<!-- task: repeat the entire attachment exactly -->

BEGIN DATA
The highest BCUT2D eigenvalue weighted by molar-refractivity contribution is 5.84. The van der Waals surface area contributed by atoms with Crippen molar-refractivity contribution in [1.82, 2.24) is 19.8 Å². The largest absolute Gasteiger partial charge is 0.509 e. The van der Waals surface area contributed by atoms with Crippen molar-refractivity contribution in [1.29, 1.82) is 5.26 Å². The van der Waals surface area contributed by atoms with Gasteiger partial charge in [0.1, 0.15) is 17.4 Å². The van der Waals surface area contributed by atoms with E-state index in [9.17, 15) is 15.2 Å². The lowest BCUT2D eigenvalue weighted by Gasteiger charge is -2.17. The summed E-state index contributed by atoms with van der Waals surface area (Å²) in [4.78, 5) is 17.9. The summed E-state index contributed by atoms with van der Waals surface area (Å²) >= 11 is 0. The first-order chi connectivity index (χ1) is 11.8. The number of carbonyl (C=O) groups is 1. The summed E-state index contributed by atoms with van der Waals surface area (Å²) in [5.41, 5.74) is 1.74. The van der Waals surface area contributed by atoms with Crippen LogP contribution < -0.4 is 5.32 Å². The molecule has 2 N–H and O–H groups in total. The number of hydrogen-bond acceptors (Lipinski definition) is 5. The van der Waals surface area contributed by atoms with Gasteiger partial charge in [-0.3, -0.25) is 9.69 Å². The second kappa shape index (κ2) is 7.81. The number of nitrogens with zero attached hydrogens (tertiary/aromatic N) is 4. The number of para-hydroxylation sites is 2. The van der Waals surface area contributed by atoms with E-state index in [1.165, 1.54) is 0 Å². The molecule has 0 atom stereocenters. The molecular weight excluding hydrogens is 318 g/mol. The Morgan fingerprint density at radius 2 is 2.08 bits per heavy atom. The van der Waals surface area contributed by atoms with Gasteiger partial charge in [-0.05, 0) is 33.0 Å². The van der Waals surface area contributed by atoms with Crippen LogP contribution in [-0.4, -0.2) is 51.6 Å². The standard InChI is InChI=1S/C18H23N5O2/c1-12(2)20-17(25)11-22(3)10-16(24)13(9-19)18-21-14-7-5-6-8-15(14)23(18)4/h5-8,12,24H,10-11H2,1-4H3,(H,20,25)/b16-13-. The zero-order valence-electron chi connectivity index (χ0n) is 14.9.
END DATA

The highest BCUT2D eigenvalue weighted by molar-refractivity contribution is 5.84. The van der Waals surface area contributed by atoms with Crippen molar-refractivity contribution in [1.82, 2.24) is 19.8 Å². The largest absolute Gasteiger partial charge is 0.509 e. The van der Waals surface area contributed by atoms with Crippen molar-refractivity contribution in [1.29, 1.82) is 5.26 Å². The van der Waals surface area contributed by atoms with Gasteiger partial charge in [0.1, 0.15) is 17.4 Å². The van der Waals surface area contributed by atoms with E-state index in [9.17, 15) is 15.2 Å². The lowest BCUT2D eigenvalue weighted by Gasteiger charge is -2.17. The summed E-state index contributed by atoms with van der Waals surface area (Å²) in [4.78, 5) is 17.9. The summed E-state index contributed by atoms with van der Waals surface area (Å²) >= 11 is 0. The first-order chi connectivity index (χ1) is 11.8. The number of carbonyl (C=O) groups is 1. The summed E-state index contributed by atoms with van der Waals surface area (Å²) in [5.41, 5.74) is 1.74. The van der Waals surface area contributed by atoms with Crippen LogP contribution < -0.4 is 5.32 Å². The molecule has 2 N–H and O–H groups in total. The number of hydrogen-bond acceptors (Lipinski definition) is 5. The van der Waals surface area contributed by atoms with Gasteiger partial charge in [-0.3, -0.25) is 9.69 Å². The second kappa shape index (κ2) is 7.81. The number of nitrogens with zero attached hydrogens (tertiary/aromatic N) is 4. The number of para-hydroxylation sites is 2. The van der Waals surface area contributed by atoms with E-state index in [1.165, 1.54) is 0 Å². The molecule has 0 atom stereocenters. The molecular weight excluding hydrogens is 318 g/mol. The Morgan fingerprint density at radius 2 is 2.08 bits per heavy atom. The van der Waals surface area contributed by atoms with Gasteiger partial charge in [-0.05, 0) is 33.0 Å². The van der Waals surface area contributed by atoms with Crippen LogP contribution in [-0.4, -0.2) is 51.6 Å². The standard InChI is InChI=1S/C18H23N5O2/c1-12(2)20-17(25)11-22(3)10-16(24)13(9-19)18-21-14-7-5-6-8-15(14)23(18)4/h5-8,12,24H,10-11H2,1-4H3,(H,20,25)/b16-13-. The zero-order valence-electron chi connectivity index (χ0n) is 14.9.